"spacesuits" Discussed on NASACast Audio

NASACast Audio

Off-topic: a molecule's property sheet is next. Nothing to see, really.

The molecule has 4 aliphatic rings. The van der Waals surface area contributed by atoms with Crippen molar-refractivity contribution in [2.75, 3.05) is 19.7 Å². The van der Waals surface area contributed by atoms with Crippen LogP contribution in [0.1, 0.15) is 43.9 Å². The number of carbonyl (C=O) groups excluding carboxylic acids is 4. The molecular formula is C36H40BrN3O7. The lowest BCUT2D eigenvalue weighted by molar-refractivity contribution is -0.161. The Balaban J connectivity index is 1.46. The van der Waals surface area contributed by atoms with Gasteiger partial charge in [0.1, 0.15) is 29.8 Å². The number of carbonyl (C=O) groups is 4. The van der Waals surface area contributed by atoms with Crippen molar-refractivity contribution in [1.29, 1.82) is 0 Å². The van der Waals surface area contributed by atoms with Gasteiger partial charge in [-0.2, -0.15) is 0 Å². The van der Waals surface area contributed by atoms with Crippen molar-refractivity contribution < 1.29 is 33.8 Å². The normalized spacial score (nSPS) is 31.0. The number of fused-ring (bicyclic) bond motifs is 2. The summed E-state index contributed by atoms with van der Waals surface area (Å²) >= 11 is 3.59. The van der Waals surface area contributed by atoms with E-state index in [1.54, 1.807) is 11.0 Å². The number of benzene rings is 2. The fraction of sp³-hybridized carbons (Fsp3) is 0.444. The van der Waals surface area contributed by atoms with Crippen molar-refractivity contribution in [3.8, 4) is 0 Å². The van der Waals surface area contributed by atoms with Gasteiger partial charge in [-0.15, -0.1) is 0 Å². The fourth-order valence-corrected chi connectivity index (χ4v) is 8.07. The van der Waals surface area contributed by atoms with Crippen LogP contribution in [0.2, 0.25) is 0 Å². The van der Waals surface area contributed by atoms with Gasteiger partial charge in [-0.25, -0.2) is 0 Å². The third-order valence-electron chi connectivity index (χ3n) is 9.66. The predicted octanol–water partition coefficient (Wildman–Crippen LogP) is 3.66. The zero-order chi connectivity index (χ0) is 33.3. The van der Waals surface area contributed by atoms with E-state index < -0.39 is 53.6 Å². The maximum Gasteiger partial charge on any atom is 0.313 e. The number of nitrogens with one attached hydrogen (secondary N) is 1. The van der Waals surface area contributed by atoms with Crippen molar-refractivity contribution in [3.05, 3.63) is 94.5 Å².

09:38 min | 1 year ago

"spacesuits" Discussed on NASACast Audio